It sure looks an awful lot like Biden is prepping for a 2016 run, doesn’t it?
posted at 7:41 pm on January 22, 2013 by Erika Johnsen
Leastways, he is very conspicuously keeping his options deliberately and decidedly open, doing all of the behind-the-scenes political maintenance undoubtedly prudent in terms of long-run presidential ambitions. I realize that 2016 is political eons away, and that anything can happen, and that the Democrats are looking a little nervous about what may amount to a pretty thin bench, but especially after his showing in last year’s vice presidential debate, I’ve had a tough time imagining the scenarios in which the Democrats would select what will by then be a mid-seventies gaffe-machine as their nominee. Evidently, however, both Biden himself and a growing number of supporters are hinting that this could be a hardcore campaign in the making.
Biden has already tried to throw his hat into the presidential ring a couple times throughout his long political career, i.e., this ain’t his first rodeo — and Chris Cilliza at WaPo points out that Biden is doing all the right things to keep the 2016 presidential door wide open.
One thing became abundantly clear during the past several days of inauguration festivities in Washington, D.C.: Joe Biden is running for president in 2016. …
* Biden — with Beau, a major rising star in both Delaware and nationally, in tow — not only stopped by the Iowa State Society’s inaugural ball on Saturday night but also delivered this gem of a line: “I am proud to be president of the United States, but I am prouder to be Barack — I mean, excuse me.” (He quickly corrected himself to note he was/is proud to be President Obama’s vice president.) As we have said before, no politician goes to Iowa — or to the Iowa State Society inaugural ball — by accident. It just doesn’t happen.
* Biden invited New Hampshire Gov. Maggie Hassan to attend his private swearing-in for a second term on Sunday at the vice presidential residence. New Hampshire, as you might remember, plays a pretty important role in the presidential primary process.
And etcetera. In that same vein, CNN reports that the vice president sat down privately with DNC delegates today:
Vice President Joe Biden and his wife Jill will appear at a private reception at the Democratic National Committee’s meeting in Washington on Tuesday, according to two Democrats familiar with the event. …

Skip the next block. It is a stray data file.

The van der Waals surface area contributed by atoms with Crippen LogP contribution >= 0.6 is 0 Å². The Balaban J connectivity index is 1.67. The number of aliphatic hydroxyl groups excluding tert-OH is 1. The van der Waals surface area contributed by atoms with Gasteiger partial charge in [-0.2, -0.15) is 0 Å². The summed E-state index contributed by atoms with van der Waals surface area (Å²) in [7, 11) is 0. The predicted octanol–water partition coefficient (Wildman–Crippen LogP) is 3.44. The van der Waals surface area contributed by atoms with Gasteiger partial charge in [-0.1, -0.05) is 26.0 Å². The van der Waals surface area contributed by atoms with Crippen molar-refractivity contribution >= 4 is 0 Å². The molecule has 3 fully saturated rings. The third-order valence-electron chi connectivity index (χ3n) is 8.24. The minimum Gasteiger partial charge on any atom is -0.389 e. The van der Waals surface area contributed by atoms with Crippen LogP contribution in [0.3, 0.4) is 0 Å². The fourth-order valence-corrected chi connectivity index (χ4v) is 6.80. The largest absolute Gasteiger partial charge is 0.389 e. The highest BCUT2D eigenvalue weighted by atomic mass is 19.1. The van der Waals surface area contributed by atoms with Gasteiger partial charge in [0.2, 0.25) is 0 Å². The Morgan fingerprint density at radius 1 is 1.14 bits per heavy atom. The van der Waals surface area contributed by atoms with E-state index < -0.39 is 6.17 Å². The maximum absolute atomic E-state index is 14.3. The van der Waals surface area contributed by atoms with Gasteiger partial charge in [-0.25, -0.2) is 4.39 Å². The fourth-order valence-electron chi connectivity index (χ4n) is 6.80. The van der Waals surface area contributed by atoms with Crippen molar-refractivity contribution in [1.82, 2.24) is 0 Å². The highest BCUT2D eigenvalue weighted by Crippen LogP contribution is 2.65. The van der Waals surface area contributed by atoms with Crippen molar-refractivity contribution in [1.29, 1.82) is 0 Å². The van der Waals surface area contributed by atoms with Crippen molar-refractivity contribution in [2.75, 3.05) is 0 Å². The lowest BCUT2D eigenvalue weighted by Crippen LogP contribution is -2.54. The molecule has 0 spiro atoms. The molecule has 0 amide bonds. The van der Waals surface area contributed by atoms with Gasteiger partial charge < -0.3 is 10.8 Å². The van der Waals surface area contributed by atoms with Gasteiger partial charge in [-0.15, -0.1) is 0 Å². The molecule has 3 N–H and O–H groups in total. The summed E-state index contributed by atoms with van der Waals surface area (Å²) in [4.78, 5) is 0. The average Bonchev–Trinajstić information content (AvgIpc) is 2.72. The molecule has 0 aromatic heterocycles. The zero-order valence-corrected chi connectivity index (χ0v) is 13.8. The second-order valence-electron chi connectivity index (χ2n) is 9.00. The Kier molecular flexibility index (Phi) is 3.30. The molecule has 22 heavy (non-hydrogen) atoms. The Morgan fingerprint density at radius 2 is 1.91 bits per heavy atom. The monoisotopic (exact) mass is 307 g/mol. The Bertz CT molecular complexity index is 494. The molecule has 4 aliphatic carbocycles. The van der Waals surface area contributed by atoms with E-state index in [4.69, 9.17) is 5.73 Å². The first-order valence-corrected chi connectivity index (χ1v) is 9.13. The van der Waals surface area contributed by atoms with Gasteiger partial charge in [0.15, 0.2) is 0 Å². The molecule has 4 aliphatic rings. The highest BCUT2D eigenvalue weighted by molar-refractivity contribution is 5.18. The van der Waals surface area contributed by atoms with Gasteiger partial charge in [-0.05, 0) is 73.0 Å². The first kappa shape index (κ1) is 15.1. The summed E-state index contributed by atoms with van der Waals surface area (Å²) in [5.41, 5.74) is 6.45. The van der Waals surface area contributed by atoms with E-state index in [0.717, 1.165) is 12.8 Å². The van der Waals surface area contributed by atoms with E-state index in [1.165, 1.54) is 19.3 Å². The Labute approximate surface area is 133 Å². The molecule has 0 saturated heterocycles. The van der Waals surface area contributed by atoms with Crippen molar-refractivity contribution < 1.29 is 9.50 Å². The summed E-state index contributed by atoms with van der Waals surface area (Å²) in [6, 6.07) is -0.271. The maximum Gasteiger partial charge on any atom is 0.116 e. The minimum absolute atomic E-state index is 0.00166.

“Biden has a national network of supporters, and this is a reminder to them that he’s still in the game,” said one DNC member invited to the event. “What time is Hillary coming?”
And the vice president’s son, Delaware Attorney General Beau Biden, appeared on MSNBC this morning affirming that he both thinks and hopes his dad will give a presidential run a “hard look”:
Since the Obama-Biden re-election in November, the loquacious vice president has been all over the place, doing everything from the ceremonial (attending the Army-Navy football game in Philadelphia) to the monumental: leading a high-profile presidential task force on gun violence that will make recommendations to Obama on Tuesday. …
In addition to all that, Biden found time to negotiate an eleventh-hour “fiscal-cliff” compromise deal with Senate Republicans, visit devastated New Jersey in the aftermath of Hurricane Sandy, lead the official U.S. delegation to the inauguration of Mexico President Enrique Peña Nieto, and meet or phone a bevy of world leaders including Iraqi Prime Minister Nouri al-Maliki, European Parliament President Martin Schulz, and Colombian President Juan Manuel Santos. …
Even a Biden pre-Christmas shopping trip to a newly opened Costco store in Washington went deeper than its photo-op surface. According to the Washington Post, Susan Brotman, wife of Costco co-founder Jeff Brotman, is an Obama-Biden bundler who raised $508,646 in contributions for the 2012 campaign. Such a financial connection could be a valuable addition to a possible Biden presidential run in 2016.
As Cilliza points out, this all looks like the presidential-campaign equivalent of sending out a preemptive bat signal to other potential candidates that whoever wants to run will have to be able to compete with Biden’s formidable political resources first. Of course, if Hillary Clinton does run, this entire issue could very likely be moot; but otherwise, among his non-Hillary rivals (O’Malley, Cuomo, Warren, etcetera), Biden does boast the greatest national recognition and longest resume.
Of course, nobody has decided anything yet, and this is the type of resource-building that can be useful to the Democrats regardless of who runs — at least, that’s the official story, and the one to which they’ll certainly be sticking for some time yet.